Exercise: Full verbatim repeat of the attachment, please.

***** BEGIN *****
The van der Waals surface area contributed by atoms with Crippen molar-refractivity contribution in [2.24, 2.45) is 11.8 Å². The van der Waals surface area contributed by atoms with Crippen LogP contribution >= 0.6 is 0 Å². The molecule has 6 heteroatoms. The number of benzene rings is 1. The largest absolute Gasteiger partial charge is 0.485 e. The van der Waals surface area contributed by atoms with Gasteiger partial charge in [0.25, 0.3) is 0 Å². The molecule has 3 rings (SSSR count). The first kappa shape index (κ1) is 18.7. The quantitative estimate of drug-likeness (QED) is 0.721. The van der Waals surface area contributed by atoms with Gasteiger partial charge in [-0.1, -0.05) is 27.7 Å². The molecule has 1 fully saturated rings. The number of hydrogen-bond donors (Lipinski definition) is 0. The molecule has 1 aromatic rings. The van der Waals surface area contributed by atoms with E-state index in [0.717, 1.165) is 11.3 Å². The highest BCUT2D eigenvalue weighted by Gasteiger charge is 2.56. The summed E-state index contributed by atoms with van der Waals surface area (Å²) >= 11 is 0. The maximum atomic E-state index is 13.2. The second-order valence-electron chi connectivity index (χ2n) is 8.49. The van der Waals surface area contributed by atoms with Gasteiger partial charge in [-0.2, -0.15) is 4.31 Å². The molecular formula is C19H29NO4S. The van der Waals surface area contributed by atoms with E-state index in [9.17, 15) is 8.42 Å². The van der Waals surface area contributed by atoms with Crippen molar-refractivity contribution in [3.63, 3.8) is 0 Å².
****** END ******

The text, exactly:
The van der Waals surface area contributed by atoms with Crippen molar-refractivity contribution in [2.24, 2.45) is 11.8 Å². The van der Waals surface area contributed by atoms with Crippen LogP contribution >= 0.6 is 0 Å². The molecule has 6 heteroatoms. The number of benzene rings is 1. The largest absolute Gasteiger partial charge is 0.485 e. The van der Waals surface area contributed by atoms with Gasteiger partial charge in [0.25, 0.3) is 0 Å². The molecule has 3 rings (SSSR count). The first kappa shape index (κ1) is 18.7. The quantitative estimate of drug-likeness (QED) is 0.721. The van der Waals surface area contributed by atoms with Gasteiger partial charge in [-0.1, -0.05) is 27.7 Å². The molecule has 1 fully saturated rings. The number of hydrogen-bond donors (Lipinski definition) is 0. The molecule has 1 aromatic rings. The van der Waals surface area contributed by atoms with E-state index in [0.717, 1.165) is 11.3 Å². The highest BCUT2D eigenvalue weighted by Gasteiger charge is 2.56. The summed E-state index contributed by atoms with van der Waals surface area (Å²) >= 11 is 0. The maximum atomic E-state index is 13.2. The second-order valence-electron chi connectivity index (χ2n) is 8.49. The van der Waals surface area contributed by atoms with Gasteiger partial charge in [-0.2, -0.15) is 4.31 Å². The molecular formula is C19H29NO4S. The van der Waals surface area contributed by atoms with E-state index in [9.17, 15) is 8.42 Å². The van der Waals surface area contributed by atoms with Crippen molar-refractivity contribution in [3.63, 3.8) is 0 Å².